I don't think about what my life would be like if I didn't have diabetes, ever.
And I'm really glad about that. Wondering how me or my life would be different is like wondering what it be like if I was born male instead of female. I'll never know and as far as I'm concerned, it just doesn't matter.
I am me and I am pretty damn fantastic.
But every once in a while, I do wonder what led to the circumstances of my actual diagnoses date.
Yes, genetically speaking, there was a 50/50 chance I'd become a PWD - And I believe 100% that regardless of the how's, whys and whens, I would have been diagnosed with diabetes no matter what.
But the summer before I became an official PWD, I had a pretty bad bike accident involving internal/external bleeding and bruising.
I was one of those tall , second going into third graders who loved riding her bike - And I rode it everywhere.
It was a purple two wheeler with streamers and a white seat and I loved it.
It was nicknamed The Purple Flyer, and fly it did!
Santa brought it the Christmas I was four and at first it was too big for me and had training wheels - Plus, I was still attached to my Big Wheel - But that's a different story for a different post.
With seat adjustments, the purple Flyer grew with me. Soon, the training wheels were left in the driveway and eventually, my legs started to grow long, and I started to outgrow the Purple Flyer. When I'd ride it, my knees were bent awkwardly towards my chest and it became to small for comfort.
This occurred during the summer I like to refer to as: "Kelly's Growth Spurt Rebellion,"which also happened to be the summer before my diabetes diagnoses. And it was also the summer I started riding my mother's orange cruiser.
Now my mom, all 5 feet of her, wasn't that much taller than me. So in actuality, me riding her bike wasn't as odd as it sounded.
Yes, the bike was too big for me, I'll admit it. But since I never actually sat on the bike when I rode it... plus the fact that I rode the orange cruiser like an expert - why wouldn't I ride it? Plus it was the 70's, it was all types of go with the flow back then.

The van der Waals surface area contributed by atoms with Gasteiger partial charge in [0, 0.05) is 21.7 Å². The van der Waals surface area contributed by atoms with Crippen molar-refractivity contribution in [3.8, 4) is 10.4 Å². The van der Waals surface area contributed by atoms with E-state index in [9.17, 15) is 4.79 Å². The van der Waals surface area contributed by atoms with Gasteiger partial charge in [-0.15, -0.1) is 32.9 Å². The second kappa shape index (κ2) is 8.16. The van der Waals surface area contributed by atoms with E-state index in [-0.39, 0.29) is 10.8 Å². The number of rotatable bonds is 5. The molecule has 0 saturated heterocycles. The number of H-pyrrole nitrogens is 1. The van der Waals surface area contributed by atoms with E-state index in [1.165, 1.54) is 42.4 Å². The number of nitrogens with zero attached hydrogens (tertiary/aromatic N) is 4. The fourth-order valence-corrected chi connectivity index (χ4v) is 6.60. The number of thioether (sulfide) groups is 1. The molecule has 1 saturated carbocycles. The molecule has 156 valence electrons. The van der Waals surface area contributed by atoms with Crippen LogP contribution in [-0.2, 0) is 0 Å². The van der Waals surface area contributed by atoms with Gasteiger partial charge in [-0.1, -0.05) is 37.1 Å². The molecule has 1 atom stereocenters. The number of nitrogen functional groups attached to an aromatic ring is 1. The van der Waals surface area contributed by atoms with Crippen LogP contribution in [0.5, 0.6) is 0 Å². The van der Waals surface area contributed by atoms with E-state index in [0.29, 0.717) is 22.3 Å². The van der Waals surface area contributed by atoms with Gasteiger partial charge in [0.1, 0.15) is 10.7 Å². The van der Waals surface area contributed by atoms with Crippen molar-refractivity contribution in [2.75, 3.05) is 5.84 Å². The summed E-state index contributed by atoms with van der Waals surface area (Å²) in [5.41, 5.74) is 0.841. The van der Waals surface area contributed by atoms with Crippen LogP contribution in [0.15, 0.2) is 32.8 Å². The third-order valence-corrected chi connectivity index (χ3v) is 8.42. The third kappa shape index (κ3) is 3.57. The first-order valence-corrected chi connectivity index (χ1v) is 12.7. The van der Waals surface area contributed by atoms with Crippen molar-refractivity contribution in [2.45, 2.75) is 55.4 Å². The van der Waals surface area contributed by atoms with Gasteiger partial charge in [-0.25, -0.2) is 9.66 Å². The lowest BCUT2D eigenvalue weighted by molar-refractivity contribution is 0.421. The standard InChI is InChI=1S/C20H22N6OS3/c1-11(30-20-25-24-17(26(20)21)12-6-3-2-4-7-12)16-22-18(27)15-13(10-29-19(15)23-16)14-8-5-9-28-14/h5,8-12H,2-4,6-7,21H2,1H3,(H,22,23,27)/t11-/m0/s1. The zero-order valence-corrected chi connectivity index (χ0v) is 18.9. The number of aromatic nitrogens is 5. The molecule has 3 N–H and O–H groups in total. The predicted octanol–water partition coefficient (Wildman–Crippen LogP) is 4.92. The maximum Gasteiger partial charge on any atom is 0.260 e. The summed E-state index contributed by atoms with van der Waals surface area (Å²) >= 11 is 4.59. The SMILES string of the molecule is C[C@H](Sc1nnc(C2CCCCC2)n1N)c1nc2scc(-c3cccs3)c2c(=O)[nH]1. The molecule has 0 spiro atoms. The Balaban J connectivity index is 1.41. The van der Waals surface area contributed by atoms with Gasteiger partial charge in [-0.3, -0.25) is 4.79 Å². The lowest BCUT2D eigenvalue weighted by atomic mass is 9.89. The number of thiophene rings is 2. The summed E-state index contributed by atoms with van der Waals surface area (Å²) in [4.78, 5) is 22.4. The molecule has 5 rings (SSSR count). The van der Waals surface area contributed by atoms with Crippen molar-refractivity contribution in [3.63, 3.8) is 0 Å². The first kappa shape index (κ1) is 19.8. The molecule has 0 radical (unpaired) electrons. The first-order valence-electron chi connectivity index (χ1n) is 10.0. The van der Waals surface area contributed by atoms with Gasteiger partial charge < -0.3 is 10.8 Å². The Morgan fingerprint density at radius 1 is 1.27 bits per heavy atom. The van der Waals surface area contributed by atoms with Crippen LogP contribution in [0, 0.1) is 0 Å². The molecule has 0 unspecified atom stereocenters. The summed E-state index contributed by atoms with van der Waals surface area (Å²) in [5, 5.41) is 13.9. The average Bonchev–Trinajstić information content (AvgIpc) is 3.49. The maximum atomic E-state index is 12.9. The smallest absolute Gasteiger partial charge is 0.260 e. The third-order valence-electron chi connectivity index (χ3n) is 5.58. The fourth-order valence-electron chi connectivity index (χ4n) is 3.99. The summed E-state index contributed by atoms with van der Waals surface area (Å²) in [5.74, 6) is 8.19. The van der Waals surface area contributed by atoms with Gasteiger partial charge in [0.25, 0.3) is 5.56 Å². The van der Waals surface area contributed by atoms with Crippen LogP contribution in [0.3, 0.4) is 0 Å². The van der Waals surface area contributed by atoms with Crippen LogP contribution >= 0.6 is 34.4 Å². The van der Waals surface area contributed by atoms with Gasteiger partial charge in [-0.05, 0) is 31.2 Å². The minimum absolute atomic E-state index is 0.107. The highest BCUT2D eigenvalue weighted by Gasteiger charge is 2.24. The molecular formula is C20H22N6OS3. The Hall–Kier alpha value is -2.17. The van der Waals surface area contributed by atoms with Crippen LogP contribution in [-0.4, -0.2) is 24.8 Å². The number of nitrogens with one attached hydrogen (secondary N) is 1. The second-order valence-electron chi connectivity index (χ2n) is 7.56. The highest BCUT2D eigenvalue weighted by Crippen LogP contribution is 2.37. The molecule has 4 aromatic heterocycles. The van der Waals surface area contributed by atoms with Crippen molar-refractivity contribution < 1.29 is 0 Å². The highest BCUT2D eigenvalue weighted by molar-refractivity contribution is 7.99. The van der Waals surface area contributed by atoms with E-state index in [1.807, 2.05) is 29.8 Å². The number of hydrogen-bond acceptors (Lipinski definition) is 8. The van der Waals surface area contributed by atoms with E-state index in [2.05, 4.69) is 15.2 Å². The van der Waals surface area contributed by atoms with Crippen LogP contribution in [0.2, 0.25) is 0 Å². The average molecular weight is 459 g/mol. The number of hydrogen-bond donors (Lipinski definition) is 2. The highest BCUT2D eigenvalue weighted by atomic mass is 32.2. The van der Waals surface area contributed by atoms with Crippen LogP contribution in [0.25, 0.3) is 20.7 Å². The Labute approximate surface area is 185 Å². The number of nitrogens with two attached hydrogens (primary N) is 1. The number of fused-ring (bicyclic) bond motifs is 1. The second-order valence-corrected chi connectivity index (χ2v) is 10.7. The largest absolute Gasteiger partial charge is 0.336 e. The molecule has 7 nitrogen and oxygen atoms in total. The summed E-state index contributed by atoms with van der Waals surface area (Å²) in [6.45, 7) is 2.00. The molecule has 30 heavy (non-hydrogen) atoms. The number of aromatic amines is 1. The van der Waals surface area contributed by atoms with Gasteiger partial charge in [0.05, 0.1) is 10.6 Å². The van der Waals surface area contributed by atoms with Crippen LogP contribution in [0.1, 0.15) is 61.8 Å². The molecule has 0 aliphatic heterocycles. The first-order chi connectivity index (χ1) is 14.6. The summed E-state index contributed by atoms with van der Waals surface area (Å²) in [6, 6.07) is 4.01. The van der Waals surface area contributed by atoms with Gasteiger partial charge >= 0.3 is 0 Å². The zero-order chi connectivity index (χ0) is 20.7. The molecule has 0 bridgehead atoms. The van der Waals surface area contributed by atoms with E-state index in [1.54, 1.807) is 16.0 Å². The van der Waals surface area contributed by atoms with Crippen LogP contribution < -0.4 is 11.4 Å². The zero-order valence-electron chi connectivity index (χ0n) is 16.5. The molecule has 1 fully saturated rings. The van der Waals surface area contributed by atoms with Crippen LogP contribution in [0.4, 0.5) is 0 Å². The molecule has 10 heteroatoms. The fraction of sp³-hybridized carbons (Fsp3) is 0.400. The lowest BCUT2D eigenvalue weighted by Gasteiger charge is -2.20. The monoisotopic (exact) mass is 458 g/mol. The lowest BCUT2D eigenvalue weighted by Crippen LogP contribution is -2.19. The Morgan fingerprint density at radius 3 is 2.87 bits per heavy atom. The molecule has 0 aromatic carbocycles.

One night in early July, as I rode the orange cruiser around the block for the hundredth time, my wheel hit a rock and somehow I flipped up in the air and became entangled in the bike parts.
I remember crying and standing up and noticing that my shorts and legs where covered in blood, like A LOT OF BLOOD - And I started to scream even louder.
I ran down the block covered in blood, into my backyard, through the back door and into our kitchen. When my parents saw me they went white with fear, threw me in the car and drove me to the hospital.
My oldest brother John had just come home from his lifeguard job and I remember that he sat in the backseat with me.
Without going into the gore, I had internal and external bleeding and bruising and had to stay in bed for a few days. I was black and blue and all types of cut up and I looked like I'd been hit by a truck.
A few weeks after that, some time in August, I started to get thirsty, and by thirsty I mean that I would drink anything and everything, including the little coffee creamers at the diner and all of the open cans of coke and tab that were sitting on our kitchen table at dinner.
My new bathing suit became lose fitting and I began to tire easily. But I grew so tall and so freaking quick that summer, that my parents chalked up my loose clothing and tiredness to having grown so quickly.
Like many of you, I've read the studies that say diabetes is a virus that lies dormant in your system until your system gets shocked. Did leaving the Purple Flyer behind wake my diabetes virus up?
So while I never wonder what my life would have been like if I didn't have diabetes, sometimes I wonder when my diagnoses date would have been the same if I'd rode the Purple Flyer for one more summer.
But then (and by then I mean just this very second) I think if I hadn't been diagnosed when I was diagnosed, I never would have had Joe Solowiejczyk as my first Diabetes Friend/Diabetes Coach - And Joe is one of the major reasons I see the diabetes glass have full.
If I hadn't been diagnosed in the third grade, I never would have perfected my Rosanna Rosanna Dana talking about diabetes impersonation or made my friends and myself LOL about diabetes -
So if I hadn't been diagnosed when I was, there's a chance I wouldn't be diabtesalicious.
And hey, while I'm at it, maybe there's a chance that I wouldn't have found the Diabetes On-line Community - And that would be a terrible thing!
So instead of wondering about my diabetes past - I'd rather pontificate about living my best diabetes future~